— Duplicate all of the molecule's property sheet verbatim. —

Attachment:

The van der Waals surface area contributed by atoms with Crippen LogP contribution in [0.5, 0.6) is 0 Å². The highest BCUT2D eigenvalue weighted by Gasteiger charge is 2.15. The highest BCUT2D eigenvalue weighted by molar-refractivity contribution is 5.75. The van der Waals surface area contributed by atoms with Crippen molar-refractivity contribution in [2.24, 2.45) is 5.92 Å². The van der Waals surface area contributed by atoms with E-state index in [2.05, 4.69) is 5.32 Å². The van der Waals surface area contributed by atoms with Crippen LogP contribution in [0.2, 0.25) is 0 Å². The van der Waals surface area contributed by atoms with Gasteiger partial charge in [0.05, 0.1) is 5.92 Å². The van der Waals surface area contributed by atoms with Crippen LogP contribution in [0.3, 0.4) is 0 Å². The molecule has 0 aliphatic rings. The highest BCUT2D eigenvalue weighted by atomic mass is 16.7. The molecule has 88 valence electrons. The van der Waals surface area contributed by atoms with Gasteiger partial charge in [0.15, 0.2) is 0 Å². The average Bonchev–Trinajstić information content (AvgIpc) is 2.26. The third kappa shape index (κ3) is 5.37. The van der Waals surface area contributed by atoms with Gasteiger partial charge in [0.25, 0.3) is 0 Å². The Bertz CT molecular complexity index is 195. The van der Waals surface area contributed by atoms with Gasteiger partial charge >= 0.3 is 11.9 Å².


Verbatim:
The van der Waals surface area contributed by atoms with Crippen LogP contribution in [0.5, 0.6) is 0 Å². The highest BCUT2D eigenvalue weighted by Gasteiger charge is 2.15. The highest BCUT2D eigenvalue weighted by molar-refractivity contribution is 5.75. The van der Waals surface area contributed by atoms with Crippen molar-refractivity contribution in [2.24, 2.45) is 5.92 Å². The van der Waals surface area contributed by atoms with E-state index in [2.05, 4.69) is 5.32 Å². The van der Waals surface area contributed by atoms with Crippen LogP contribution in [0.2, 0.25) is 0 Å². The van der Waals surface area contributed by atoms with Gasteiger partial charge in [0.05, 0.1) is 5.92 Å². The van der Waals surface area contributed by atoms with Crippen LogP contribution in [0.3, 0.4) is 0 Å². The molecule has 0 aliphatic rings. The highest BCUT2D eigenvalue weighted by atomic mass is 16.7. The molecule has 88 valence electrons. The van der Waals surface area contributed by atoms with Gasteiger partial charge in [0.15, 0.2) is 0 Å². The average Bonchev–Trinajstić information content (AvgIpc) is 2.26. The third kappa shape index (κ3) is 5.37. The van der Waals surface area contributed by atoms with Gasteiger partial charge in [0.25, 0.3) is 0 Å². The Bertz CT molecular complexity index is 195. The van der Waals surface area contributed by atoms with Gasteiger partial charge >= 0.3 is 11.9 Å².